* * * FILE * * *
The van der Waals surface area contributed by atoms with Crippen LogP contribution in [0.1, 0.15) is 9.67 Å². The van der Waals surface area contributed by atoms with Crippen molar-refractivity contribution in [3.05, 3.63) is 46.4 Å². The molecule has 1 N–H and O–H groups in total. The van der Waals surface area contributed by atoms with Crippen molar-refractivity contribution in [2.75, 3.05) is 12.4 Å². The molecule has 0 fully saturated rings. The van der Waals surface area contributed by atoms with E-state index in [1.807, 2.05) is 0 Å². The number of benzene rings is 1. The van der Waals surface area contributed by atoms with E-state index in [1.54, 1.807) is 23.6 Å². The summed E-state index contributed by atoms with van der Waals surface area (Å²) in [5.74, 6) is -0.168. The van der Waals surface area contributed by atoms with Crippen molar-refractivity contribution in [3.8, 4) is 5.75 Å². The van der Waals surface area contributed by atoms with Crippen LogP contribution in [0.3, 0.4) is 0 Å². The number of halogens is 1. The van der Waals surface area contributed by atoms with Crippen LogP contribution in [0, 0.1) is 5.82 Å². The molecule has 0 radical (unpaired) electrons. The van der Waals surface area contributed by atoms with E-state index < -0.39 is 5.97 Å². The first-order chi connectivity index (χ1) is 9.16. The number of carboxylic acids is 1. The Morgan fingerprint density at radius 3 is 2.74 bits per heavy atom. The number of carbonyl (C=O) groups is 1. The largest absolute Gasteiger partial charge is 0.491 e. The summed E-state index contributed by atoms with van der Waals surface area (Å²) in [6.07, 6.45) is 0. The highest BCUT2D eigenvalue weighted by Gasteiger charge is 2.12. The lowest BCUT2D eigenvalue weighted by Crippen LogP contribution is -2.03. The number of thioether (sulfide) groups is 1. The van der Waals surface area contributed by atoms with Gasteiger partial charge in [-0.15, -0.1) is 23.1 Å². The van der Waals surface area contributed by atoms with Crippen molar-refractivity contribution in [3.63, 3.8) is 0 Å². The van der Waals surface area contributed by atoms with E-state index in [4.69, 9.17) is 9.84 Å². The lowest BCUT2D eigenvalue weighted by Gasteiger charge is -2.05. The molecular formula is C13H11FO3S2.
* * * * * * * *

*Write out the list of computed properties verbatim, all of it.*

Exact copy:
The van der Waals surface area contributed by atoms with Crippen LogP contribution in [0.1, 0.15) is 9.67 Å². The van der Waals surface area contributed by atoms with Crippen molar-refractivity contribution in [3.05, 3.63) is 46.4 Å². The molecule has 1 N–H and O–H groups in total. The van der Waals surface area contributed by atoms with Crippen molar-refractivity contribution in [2.75, 3.05) is 12.4 Å². The molecule has 0 fully saturated rings. The van der Waals surface area contributed by atoms with E-state index in [1.807, 2.05) is 0 Å². The number of benzene rings is 1. The van der Waals surface area contributed by atoms with E-state index in [1.54, 1.807) is 23.6 Å². The summed E-state index contributed by atoms with van der Waals surface area (Å²) in [5.74, 6) is -0.168. The van der Waals surface area contributed by atoms with Crippen molar-refractivity contribution in [3.8, 4) is 5.75 Å². The van der Waals surface area contributed by atoms with Crippen LogP contribution in [0.3, 0.4) is 0 Å². The number of halogens is 1. The van der Waals surface area contributed by atoms with Crippen LogP contribution in [0, 0.1) is 5.82 Å². The molecule has 0 radical (unpaired) electrons. The van der Waals surface area contributed by atoms with E-state index < -0.39 is 5.97 Å². The first-order chi connectivity index (χ1) is 9.16. The number of carboxylic acids is 1. The Morgan fingerprint density at radius 3 is 2.74 bits per heavy atom. The number of carbonyl (C=O) groups is 1. The largest absolute Gasteiger partial charge is 0.491 e. The summed E-state index contributed by atoms with van der Waals surface area (Å²) in [6.07, 6.45) is 0. The highest BCUT2D eigenvalue weighted by Gasteiger charge is 2.12. The lowest BCUT2D eigenvalue weighted by Crippen LogP contribution is -2.03. The number of thioether (sulfide) groups is 1. The van der Waals surface area contributed by atoms with Gasteiger partial charge in [-0.15, -0.1) is 23.1 Å². The van der Waals surface area contributed by atoms with Crippen molar-refractivity contribution in [3.63, 3.8) is 0 Å². The van der Waals surface area contributed by atoms with E-state index in [4.69, 9.17) is 9.84 Å². The lowest BCUT2D eigenvalue weighted by Gasteiger charge is -2.05. The molecular formula is C13H11FO3S2.